PARIS – President Bush and other leaders gathering on the beaches of Normandy (search) this weekend will celebrate the heroism and ingenuity of June 6, 1944. But some scholars are paying closer attention to what followed as the victors settled in — black market trade, armed robbery, looting and rape.
Only a small minority of GIs were involved, but the subject needs more study, said Robert Lilly, criminology professor at Northern Kentucky University, author of "The GIs' Hidden Face," not yet published in the United States.
"There is a great, ugly underbelly that has not been really explored," he said by telephone.
Even before D-Day, friction between French Gen. Charles de Gaulle (search) and his American allies was already foreshadowing future diplomatic strains, but the French public largely embraced the American troops who had led the defeat of Hitler's armies.
"There remains a huge recognition toward the liberators; they are still heroes," said Elizabeth Coquart, journalist and author of "La France des GIs" ("France of the GIs"). "But that doesn't mean we can't judge and say, 'yes, some GIs behaved badly.'"
"It's the same as in Iraq," she said. "Any military occupation — whatever it may be — grows intolerable over time."
There are limits to the parallels with Iraq. France was a country already battered by four years of foreign domination, but it quickly had a provisional government in place. The Americans faced nothing resembling the Iraqi insurgency, and they left it to the French to deal with its Nazi collaborators.
And the occupation, though big, was short, compared with that of postwar Germany. According to the U.S. Army Center for Military History (search) in Washington, 750,000 American soldiers remained in France in October 1945 — five months after the war's end. By June '46, the last 24,000 were on their way out. Britain also had troops in France, but far fewer.
While there were rapes by GIs in France, Lilly said the number of cases "skyrocketed" when U.S. soldiers rolled into Germany on their way to victory in the Europe theater on May 8, 1945.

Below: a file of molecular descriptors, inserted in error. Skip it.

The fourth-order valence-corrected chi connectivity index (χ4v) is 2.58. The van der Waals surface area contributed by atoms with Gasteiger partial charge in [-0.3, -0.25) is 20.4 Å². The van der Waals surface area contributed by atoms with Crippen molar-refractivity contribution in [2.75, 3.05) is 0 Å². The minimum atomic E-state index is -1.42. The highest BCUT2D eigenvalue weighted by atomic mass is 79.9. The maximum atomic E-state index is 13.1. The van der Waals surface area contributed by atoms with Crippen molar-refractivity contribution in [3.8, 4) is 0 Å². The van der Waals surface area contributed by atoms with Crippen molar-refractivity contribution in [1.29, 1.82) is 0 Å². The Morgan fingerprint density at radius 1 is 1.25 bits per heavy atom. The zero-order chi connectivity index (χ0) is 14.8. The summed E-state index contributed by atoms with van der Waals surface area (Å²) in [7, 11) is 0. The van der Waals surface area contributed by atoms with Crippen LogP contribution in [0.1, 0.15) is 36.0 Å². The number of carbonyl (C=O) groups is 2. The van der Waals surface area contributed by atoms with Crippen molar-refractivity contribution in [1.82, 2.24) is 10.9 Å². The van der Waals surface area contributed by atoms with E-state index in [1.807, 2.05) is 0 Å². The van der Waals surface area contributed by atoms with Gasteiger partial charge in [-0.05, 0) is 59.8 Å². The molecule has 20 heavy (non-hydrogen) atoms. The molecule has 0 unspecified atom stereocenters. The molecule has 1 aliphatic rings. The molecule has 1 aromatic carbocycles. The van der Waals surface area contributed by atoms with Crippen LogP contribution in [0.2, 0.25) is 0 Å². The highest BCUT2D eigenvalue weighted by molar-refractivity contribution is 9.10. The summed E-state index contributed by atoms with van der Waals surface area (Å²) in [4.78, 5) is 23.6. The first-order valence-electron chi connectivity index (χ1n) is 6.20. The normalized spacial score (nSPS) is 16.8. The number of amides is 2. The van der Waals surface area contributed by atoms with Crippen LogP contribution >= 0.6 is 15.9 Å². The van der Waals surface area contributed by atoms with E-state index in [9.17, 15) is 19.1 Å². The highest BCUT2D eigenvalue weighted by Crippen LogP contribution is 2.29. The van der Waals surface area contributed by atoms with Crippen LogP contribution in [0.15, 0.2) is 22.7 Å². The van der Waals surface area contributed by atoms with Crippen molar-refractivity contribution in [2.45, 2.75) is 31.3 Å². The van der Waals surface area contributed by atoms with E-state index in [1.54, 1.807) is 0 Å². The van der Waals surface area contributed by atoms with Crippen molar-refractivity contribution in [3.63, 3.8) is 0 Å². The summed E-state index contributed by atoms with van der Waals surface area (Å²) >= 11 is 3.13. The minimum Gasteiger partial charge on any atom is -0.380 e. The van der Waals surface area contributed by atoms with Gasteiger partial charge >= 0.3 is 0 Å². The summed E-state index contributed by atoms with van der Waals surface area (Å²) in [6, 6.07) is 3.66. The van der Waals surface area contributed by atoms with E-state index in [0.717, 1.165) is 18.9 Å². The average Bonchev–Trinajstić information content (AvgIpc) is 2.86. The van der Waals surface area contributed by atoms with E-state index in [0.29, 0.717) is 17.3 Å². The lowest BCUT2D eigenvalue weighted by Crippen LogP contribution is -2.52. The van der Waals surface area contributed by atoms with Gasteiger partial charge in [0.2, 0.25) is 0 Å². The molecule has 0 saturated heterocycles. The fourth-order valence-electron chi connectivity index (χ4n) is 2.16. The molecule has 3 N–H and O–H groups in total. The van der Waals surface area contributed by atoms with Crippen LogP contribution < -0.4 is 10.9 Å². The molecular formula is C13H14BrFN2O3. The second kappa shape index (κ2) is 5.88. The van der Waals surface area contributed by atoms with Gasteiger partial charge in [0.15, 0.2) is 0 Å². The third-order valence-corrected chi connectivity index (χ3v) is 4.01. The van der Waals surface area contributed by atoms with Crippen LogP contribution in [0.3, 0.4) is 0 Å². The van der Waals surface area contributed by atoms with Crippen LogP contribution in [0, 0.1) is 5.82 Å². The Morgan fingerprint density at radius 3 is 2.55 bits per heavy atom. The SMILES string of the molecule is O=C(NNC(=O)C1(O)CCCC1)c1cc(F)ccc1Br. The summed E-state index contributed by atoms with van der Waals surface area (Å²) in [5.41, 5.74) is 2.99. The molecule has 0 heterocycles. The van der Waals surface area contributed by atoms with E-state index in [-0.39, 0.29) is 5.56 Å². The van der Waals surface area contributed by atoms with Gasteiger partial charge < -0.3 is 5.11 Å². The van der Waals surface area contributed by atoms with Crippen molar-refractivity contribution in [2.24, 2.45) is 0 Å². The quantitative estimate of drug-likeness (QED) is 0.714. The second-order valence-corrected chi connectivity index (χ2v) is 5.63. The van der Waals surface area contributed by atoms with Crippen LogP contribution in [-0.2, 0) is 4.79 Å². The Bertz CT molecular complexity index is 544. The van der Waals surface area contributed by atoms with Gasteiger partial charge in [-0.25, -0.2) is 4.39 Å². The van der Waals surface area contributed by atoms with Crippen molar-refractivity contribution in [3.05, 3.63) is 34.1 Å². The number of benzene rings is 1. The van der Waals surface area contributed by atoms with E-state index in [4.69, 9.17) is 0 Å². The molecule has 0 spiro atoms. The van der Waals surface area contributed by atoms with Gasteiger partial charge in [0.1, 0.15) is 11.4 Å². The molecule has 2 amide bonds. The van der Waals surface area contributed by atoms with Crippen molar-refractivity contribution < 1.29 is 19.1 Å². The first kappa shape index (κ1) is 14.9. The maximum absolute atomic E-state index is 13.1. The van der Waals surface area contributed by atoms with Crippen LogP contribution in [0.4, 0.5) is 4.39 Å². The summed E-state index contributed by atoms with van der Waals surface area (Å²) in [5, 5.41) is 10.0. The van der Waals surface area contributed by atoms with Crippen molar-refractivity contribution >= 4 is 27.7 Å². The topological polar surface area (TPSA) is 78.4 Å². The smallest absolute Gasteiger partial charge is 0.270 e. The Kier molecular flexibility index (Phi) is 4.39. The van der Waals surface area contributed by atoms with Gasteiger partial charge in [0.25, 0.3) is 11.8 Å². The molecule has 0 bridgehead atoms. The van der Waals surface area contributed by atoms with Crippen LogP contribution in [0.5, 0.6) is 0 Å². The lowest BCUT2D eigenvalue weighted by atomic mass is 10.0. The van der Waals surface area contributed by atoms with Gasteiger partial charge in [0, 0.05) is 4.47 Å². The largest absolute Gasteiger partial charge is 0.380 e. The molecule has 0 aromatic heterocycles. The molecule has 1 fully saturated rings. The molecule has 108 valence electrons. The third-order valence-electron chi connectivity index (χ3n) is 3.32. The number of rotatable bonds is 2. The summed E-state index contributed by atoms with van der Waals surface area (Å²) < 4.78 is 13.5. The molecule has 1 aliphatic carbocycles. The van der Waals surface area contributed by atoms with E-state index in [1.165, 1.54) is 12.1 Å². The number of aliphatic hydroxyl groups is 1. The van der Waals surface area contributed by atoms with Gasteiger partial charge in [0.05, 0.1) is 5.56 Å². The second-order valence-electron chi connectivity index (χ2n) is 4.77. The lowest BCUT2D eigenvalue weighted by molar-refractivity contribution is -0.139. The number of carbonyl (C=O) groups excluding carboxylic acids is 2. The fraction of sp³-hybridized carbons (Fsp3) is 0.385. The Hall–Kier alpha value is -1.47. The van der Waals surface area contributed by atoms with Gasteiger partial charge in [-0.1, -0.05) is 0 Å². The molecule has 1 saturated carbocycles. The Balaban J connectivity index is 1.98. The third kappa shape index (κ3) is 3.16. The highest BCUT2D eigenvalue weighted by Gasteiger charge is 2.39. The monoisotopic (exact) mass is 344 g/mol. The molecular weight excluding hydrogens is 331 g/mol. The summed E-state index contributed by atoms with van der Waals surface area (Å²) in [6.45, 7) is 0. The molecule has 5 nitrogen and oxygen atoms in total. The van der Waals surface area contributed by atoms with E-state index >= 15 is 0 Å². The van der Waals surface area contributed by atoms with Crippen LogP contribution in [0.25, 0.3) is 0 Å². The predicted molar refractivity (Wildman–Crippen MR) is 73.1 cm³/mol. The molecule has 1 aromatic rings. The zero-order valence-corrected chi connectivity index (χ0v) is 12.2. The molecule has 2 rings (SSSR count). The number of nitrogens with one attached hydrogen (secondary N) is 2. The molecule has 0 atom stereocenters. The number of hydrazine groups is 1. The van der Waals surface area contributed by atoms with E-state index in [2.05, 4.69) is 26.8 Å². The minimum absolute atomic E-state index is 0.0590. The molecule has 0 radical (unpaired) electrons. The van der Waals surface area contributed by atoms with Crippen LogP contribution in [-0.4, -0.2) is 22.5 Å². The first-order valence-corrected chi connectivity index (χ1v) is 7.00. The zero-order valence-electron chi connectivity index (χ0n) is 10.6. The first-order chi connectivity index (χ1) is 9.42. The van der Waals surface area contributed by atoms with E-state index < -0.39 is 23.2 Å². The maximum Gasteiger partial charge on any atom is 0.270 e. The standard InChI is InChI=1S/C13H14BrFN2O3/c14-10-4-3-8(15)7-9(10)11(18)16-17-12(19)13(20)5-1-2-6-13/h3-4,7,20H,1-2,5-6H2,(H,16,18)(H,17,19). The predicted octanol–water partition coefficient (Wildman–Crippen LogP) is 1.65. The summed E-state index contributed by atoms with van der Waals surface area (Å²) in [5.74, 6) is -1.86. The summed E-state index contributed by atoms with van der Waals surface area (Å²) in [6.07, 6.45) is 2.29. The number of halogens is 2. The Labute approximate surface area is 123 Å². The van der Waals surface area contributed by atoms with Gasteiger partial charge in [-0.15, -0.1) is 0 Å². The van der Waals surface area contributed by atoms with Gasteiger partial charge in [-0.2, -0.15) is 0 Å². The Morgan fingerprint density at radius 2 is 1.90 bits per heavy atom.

Lilly said he was inspired to examine rape by GIs from stories by his father and uncle, both World War II veterans. In his book, he estimates 3,620 rapes by U.S. soldiers in France from June 1944 to June 1945, based on military records he analyzed.
While U.S. soldiers were exempt from prosecution in French courts, those who were court-martialed often received severe punishment.
Of 139 soldiers suspected of rape in the specific cases Lilly turned up, 116 were convicted, his book says. He found that 70 soldiers were executed for crimes in the entire European theater during the war.
Coquart said only a "handful" of GIs, about 1 percent of those stationed here until France set up its own government in 1946, were involved in misbehavior and crime.
Peter Caddick Adams, a military historian at Britain's Royal Military College of Science (search), said boredom was a factor.
"When you get a lot of bored rear-echelon troops with a lot of time on their hands, you get excesses of behavior," he said by phone from Britain.
Still, it was enough to feed the ill-feeling among the French. Posters in police stations across France reminded officers not to prosecute GIs suspected of wrongdoing but to hand them over to U.S. authorities, Coquart said.
Also, the Cold War was dawning, and the powerful French Communist Party was eager to capitalize on crimes by GIs to undermine the legitimacy of the occupation.
While some French today recall the rapes, the most enduring memories have been of the euphoria of liberation — of GIs showering the French with chocolates, clothes and food.
But eventually, the extended presence gave way to excesses.
"It was just the behavior of an army that, like any victorious army, feels authorized to do anything it wants: taking women, taking the spoils," Coquart said. "It's the prize of many armies."